The 12-lead ECG shown in Figure 1 was obtained from 50-year-old woman with “chest tightness”.
- What two major conclusions should be reached regarding ECG interpretation of this tracing?
|Figure 1 – 12-lead ECG from a 50-year-old woman with chest tightness. (Reproduced from ECG-2014-ePub). – NOTE – Enlarge by clicking on Figures – Right-Click to open in a separate window.|
INTERPRETATION: The two conclusions to be reached are: i) that there is a large acute evolving STEMI (ST-Elevation-Myocardial Infarction) in progress; and ii) there is 2nd degree AV block. It may be easiest to first interpret the changes of acute MI:
- The QRS complex is narrow.
- The axis is normal.
- There is no chamber enlargement.
- Q Waves/R Wave Progression: Q waves are present in each of the inferior leads (II,III,aVF). After a small (but definitely present) initial r wave in lead V1 – there is loss-of-R-wave – with a probable QS in V2 and a definite QS (with notch in downslope of S wave) by lead V3. Abnormal Q waves persist in leads V4-thru-V6.
- ST-T Wave Changes: There is marked ST elevation in each of the inferior leads. In addition – there is ST segment coving and elevation that appears to begin in lead V2, and persist through to lead V6. T wave inversion (sometimes marked) is seen in each of the leads with ST elevation.
- Reciprocal Changes – are seen in leads I and aVL. These reciprocal changes entail not only ST depression in lead aVL – but also T wave peaking (which is the “mirror-image” of the deep inferior symmetric T wave inversion).
WHAT IS THE RHYTHM in FIGURE 1?
An extra P wave appears to be hiding in the tail portion of each QRS complex on this tracing (Figure 2). This extra P wave is most evident in lead II (RED arrows in Figure 2) – but it is also seen in other leads (BLUE arrows).
- The underlying atrial rhythm is rapid (~140/minute) and regular.
- The PR interval preceding each QRS complex is fixed (albeit prolonged to 0.26 second). Thus, every-other-P-wave is conducting – and the rhythm is 2nd degree AV block with 2:1 AV conduction.
|Figure 2 – Addition of red and blue arrows to Figure 1 – revealing 2:1 AV conduction in the underlying rhythm (See text).|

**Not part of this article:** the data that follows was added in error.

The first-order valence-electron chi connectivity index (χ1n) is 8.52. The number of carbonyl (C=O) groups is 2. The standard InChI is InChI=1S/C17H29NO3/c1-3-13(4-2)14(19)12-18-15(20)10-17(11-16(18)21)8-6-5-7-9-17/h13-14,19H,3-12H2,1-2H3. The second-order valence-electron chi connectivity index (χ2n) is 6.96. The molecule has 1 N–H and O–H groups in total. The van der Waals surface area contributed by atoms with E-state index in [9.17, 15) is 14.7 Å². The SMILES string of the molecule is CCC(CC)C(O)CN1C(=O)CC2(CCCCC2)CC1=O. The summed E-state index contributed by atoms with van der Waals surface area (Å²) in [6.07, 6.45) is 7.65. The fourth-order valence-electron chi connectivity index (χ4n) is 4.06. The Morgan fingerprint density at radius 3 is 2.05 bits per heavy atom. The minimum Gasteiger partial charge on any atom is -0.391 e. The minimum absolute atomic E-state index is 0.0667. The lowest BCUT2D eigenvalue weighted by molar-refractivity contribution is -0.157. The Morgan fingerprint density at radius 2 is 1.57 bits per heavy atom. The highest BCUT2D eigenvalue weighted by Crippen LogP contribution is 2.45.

IMPRESSION: The ECG in Figure 1 suggests a large acutely evolving STEMI involving inferior, anterior and lateral precordial lead areas. Large Q waves have already developed in anterior leads (loss or r between V1-to-V2 – and QS in V2,V3). ST segment coving and elevation persists in these anterior lead areas – though ST elevation is not as marked as it is in inferior leads.
- Whether the extensive pattern of injury seen indicates acute occlusion of a large dominant circumflex artery vs an LAD (Left Anterior Descending) artery with “wraparound” (an LAD that also supplies the inferior wall) vs some combination of lesions (perhaps with collateralization affecting distribution) – is uncertain. What is certain – is that an extremely large infarction with AV block is acutely evolving.
We define the type of AV conduction disturbance seen in Figures 1,2 as 2nd degree AV block with 2:1 AV conduction:
- In theory – the conduction disturbance could be either Mobitz I (AV Wenckebach) or Mobitz II AV block. The reason we cannot absolutely distinguish between these two possibilities is that one never sees two beats conducted in a row (so that we can’t tell IF the PR interval would lengthen if it did have an opportunity to do so).
- That said – we strongly suspect the conduction disturbance represents 2nd degree AV block, Mobitz Type I (Wenckebach) – because: i) Mobitz I is far more common than Mobitz II – especially in the setting of acute inferior MI when there is also 1st degree AV block for conducting beats; and ii) the QRS complex is narrow (as it almost always is with Mobitz I – vs QRS widening that is usually seen with Mobitz II).
- PEARL: It would be easy to overlook 2:1 AV block in this tracing. Awareness that various forms of AV Wenckebach commonly occur with acute inferior MI should increase your index of suspicion that this conduction disturbance may be “in hiding” whenever ST segment elevation is marked – and you either see: i) a pattern of grouped beating; or ii) a longer-than-expected PR interval preceding those beats that are conducting (as seen here). Use of calipers may prove invaluable for confirming your suspicion.
BOTTOM LINE: Acute reperfusion is urgently needed for this patient.